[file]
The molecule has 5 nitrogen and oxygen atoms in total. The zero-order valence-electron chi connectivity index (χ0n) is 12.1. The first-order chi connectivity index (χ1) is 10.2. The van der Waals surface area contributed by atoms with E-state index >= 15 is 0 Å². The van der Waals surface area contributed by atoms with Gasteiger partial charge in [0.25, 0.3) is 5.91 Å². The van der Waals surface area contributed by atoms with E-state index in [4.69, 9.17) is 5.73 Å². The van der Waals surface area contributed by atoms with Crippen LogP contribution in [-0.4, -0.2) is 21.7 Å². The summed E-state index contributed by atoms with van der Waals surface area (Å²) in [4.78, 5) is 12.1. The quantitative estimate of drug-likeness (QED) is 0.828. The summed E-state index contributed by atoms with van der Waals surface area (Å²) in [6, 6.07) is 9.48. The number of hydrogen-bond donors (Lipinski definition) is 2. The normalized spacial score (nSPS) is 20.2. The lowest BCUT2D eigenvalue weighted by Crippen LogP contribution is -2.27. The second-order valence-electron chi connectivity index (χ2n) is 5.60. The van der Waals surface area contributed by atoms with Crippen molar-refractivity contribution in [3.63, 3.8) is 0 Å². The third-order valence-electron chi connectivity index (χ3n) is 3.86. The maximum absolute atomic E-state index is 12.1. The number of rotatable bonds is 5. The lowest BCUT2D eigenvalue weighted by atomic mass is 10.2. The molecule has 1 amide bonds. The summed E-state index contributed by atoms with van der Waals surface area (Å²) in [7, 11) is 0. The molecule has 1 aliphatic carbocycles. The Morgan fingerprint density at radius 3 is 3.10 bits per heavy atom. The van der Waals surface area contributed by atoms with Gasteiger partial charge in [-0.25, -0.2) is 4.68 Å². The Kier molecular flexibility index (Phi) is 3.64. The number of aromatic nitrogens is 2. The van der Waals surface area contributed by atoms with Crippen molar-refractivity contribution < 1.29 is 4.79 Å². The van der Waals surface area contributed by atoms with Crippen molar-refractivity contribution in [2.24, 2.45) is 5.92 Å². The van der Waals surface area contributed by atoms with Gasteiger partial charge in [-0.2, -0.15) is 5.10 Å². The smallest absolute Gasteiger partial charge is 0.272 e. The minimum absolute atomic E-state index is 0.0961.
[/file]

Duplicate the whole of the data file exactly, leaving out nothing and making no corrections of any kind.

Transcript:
The molecule has 5 nitrogen and oxygen atoms in total. The zero-order valence-electron chi connectivity index (χ0n) is 12.1. The first-order chi connectivity index (χ1) is 10.2. The van der Waals surface area contributed by atoms with E-state index >= 15 is 0 Å². The van der Waals surface area contributed by atoms with Gasteiger partial charge in [0.25, 0.3) is 5.91 Å². The van der Waals surface area contributed by atoms with E-state index in [4.69, 9.17) is 5.73 Å². The van der Waals surface area contributed by atoms with Crippen LogP contribution in [-0.4, -0.2) is 21.7 Å². The summed E-state index contributed by atoms with van der Waals surface area (Å²) in [4.78, 5) is 12.1. The quantitative estimate of drug-likeness (QED) is 0.828. The summed E-state index contributed by atoms with van der Waals surface area (Å²) in [6, 6.07) is 9.48. The number of hydrogen-bond donors (Lipinski definition) is 2. The normalized spacial score (nSPS) is 20.2. The lowest BCUT2D eigenvalue weighted by Crippen LogP contribution is -2.27. The second-order valence-electron chi connectivity index (χ2n) is 5.60. The van der Waals surface area contributed by atoms with Crippen molar-refractivity contribution in [3.63, 3.8) is 0 Å². The third-order valence-electron chi connectivity index (χ3n) is 3.86. The maximum absolute atomic E-state index is 12.1. The number of rotatable bonds is 5. The lowest BCUT2D eigenvalue weighted by atomic mass is 10.2. The molecule has 1 amide bonds. The summed E-state index contributed by atoms with van der Waals surface area (Å²) in [7, 11) is 0. The molecule has 1 aliphatic carbocycles. The Morgan fingerprint density at radius 3 is 3.10 bits per heavy atom. The van der Waals surface area contributed by atoms with Gasteiger partial charge in [-0.25, -0.2) is 4.68 Å². The Kier molecular flexibility index (Phi) is 3.64. The number of aromatic nitrogens is 2. The van der Waals surface area contributed by atoms with Crippen molar-refractivity contribution < 1.29 is 4.79 Å². The van der Waals surface area contributed by atoms with Crippen molar-refractivity contribution in [2.24, 2.45) is 5.92 Å². The van der Waals surface area contributed by atoms with Gasteiger partial charge in [-0.2, -0.15) is 5.10 Å². The smallest absolute Gasteiger partial charge is 0.272 e. The minimum absolute atomic E-state index is 0.0961.